Foreclosure Analyst predicts housing rally on the way

(SACRAMENTO, CA) — Despite government efforts to stem the foreclosure tide, California-based housing analyst Alexis S. McGee predicts a buying rally is imminent.

“I see a housing rally ahead because consumers simply can’t afford to sit on the sidelines any longer,” adds McGee.

She says her company has been in business 20 years. McGee stands by her prediction even though her own numbers paint a different picture.

Completed foreclosures in February reached the highest monthly total since the foreclosure crisis began, soaring by more than 67 percent over January’s reduced foreclosures, according to the latest U.S. Foreclosure Index released today by
In February, 121,756 new foreclosures were completed, up from 72,694 in January, which had seen a 26 percent drop from December’s 97,841 foreclosures.

The February number topped the previous monthly high of 104,243 new foreclosures seen last September – then the high-water mark for this crisis.

McGee’s U.S. Foreclosure Index also found the number of pre-foreclosure filings – the original filings that can lead to a foreclosure – increasing to the highest monthly total since the foreclosure crisis began, hitting 207,703 in February, up more than 24 percent from 166,860 in January and up 9 percent from 190,467 in December, the previous monthly high.

“Despite the efforts to stem foreclosures by government and many banks, the hopeful signs of the last quarter of 2008 and January didn’t follow through in February,” acknowledges McGee.

“Many homeowners are in trouble and rising unemployment continues to threaten to intensify the problem.”

She says foreclosures increased across all regions despite temporary halts by major banks and Fannie Mae and Freddie Mac, primarily in the second half of February, in anticipation of the Obama administrations foreclosure mitigation effort.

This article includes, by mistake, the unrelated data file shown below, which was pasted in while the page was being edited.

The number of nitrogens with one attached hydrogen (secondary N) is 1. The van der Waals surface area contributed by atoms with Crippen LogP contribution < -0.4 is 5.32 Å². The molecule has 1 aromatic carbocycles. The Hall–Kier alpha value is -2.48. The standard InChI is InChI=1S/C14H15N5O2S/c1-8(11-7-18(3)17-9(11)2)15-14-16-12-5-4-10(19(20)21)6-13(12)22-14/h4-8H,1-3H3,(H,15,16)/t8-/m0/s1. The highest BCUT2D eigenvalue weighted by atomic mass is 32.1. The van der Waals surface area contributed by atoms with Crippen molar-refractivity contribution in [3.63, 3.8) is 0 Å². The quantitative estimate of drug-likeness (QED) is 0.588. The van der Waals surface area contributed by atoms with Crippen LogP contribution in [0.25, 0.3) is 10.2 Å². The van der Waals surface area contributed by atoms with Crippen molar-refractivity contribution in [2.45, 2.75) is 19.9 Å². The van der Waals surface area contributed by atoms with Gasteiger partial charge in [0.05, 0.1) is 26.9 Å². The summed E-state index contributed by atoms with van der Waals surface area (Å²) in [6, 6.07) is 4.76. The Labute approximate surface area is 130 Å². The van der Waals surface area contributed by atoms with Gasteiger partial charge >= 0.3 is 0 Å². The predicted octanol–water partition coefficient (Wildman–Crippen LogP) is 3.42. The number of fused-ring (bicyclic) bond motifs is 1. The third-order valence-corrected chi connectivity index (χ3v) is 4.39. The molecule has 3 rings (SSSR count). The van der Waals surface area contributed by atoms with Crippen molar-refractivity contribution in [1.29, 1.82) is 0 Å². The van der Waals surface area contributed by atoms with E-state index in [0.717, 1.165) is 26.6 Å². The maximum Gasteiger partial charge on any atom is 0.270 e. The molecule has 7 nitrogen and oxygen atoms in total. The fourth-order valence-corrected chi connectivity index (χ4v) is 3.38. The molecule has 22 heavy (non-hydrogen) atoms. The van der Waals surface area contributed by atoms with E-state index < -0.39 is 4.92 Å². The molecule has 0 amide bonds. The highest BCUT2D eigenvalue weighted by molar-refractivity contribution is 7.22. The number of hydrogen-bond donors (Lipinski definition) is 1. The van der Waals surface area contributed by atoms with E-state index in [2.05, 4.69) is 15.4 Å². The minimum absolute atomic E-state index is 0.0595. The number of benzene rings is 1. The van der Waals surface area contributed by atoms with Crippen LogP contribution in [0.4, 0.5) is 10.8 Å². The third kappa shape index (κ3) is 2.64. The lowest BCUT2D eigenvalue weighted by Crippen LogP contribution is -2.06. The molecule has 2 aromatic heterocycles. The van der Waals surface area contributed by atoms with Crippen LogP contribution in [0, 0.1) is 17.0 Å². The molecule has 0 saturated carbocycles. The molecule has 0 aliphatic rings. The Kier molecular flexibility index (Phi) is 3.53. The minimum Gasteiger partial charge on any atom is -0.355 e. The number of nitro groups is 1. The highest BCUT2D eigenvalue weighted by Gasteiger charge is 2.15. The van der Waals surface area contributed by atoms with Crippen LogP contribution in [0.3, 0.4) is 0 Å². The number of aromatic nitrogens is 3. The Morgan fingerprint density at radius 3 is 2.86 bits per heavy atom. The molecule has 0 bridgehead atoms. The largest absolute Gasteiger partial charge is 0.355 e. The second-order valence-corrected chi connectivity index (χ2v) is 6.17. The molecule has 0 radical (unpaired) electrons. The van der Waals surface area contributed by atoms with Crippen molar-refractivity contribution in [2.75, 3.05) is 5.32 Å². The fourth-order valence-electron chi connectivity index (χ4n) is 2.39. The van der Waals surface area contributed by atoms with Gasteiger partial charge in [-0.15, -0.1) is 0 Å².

Fannie Mae and Freddie Mac previously had foreclosure moratoria from Nov. 26 to Jan. 31, which helped to slow down foreclosures during that period, and reinstated the moratoria in mid-February. Nearly all the bank moratoria have since expired or are about to expire.

“Annualizing the first two months of this year, if foreclosures were to continue unabated, we could end up with another 1.2 million homes back in lenders’ hands by year-end,” McGee notes.

“However, I am hopeful that our new administration’s plan to stem the foreclosure tide will take hold and we will see fewer foreclosures by year end.”

She adds, “The Fed means business, and they’re throwing money–lots of it–behind the foreclosure crisis.”

She points out that  “just last week, the Mortgage Banker’s Association’s National Delinquency Survey reported that the delinquency rate for mortgage loans on one-to-four-unit residential properties rose to a new record seasonally adjusted rate of 7.88 percent of all loans outstanding as of the end of fourth-quarter 2008.

‘Those numbers don’t include loans somewhere in the foreclosure process (a record 3.3 percent of all loans outstanding). MBA numbers also show that foreclosure inventory jumped sharply in the fourth quarter, while the number of loans entering foreclosure was relatively unchanged due in part to all the foreclosure moratoriums.”

Tables prepared by McGee’s U.S. Foreclosure Index, showing regional activity, are below:

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